Semiotics and GUI Design

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Is excessive realism in GUI Design helpful or harmful?

[ For one thing, the complexity of programming many GUI interfaces protects entrenched companies -- GUI programs, when built from scratch, require much greater capital expenditure before launching a new product than did character-based DOS or UNIX applications. More importantly, when users are only supposed to be aware of a "realistic" illusion of a desktop, and not of the computer itself, then they are fully at the mercy of the computer elite, completely reliant on experts when something goes wrong. The proponents of these "air-tight" interfaces often use cars as an analogy, claiming that "you don't have to be a mechanic to drive." True, but if your livelihood depends on a motor vehicle then you'd better know something about what's under the hood, or you'll find yourself at the mercy of fast-talking used-car dealers, unscrupulous mechanics, and breakdowns on deserted highways. A great painter doesn't forget canvas, brush, and paint, but fully integrates her knowledge of them with her abstract ideas to create art. Similarly, it is important for a computer artist to remember that it is a computer he is working on ]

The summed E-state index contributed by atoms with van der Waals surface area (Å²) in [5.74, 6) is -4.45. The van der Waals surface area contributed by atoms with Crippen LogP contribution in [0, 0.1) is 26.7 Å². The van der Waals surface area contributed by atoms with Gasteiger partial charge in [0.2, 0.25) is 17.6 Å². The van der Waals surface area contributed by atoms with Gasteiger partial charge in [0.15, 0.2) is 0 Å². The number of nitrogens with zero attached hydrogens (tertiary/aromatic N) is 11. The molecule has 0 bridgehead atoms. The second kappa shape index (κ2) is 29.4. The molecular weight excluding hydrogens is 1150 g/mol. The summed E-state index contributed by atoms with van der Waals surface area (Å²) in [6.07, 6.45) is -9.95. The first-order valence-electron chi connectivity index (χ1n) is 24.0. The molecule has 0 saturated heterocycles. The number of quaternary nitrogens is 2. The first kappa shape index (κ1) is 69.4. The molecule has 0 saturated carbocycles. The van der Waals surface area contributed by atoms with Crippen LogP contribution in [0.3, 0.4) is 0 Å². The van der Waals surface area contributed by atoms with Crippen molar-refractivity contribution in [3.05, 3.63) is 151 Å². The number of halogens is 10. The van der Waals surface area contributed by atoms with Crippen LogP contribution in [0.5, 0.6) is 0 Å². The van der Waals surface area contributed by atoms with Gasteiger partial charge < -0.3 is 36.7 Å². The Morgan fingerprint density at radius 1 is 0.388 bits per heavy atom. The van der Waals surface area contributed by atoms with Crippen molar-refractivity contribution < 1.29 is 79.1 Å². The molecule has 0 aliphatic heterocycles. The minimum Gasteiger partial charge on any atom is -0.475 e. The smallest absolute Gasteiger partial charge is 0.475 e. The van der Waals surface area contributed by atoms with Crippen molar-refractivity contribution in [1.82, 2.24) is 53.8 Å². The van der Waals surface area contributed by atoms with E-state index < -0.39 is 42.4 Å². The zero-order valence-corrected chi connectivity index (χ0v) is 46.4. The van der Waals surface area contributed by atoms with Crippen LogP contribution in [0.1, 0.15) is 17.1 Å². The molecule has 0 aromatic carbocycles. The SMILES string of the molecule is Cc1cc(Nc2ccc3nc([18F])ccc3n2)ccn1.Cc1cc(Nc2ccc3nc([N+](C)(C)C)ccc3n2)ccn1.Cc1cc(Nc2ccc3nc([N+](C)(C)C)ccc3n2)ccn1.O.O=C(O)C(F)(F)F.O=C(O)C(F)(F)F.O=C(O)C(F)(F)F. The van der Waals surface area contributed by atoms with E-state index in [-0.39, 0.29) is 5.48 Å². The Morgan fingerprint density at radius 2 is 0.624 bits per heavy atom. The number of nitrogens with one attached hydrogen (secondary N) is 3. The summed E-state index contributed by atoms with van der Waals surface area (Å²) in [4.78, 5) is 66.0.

very interesting article publised almost 10 years ago, strongly based on Andersen's
Theory of Computer Semiotics

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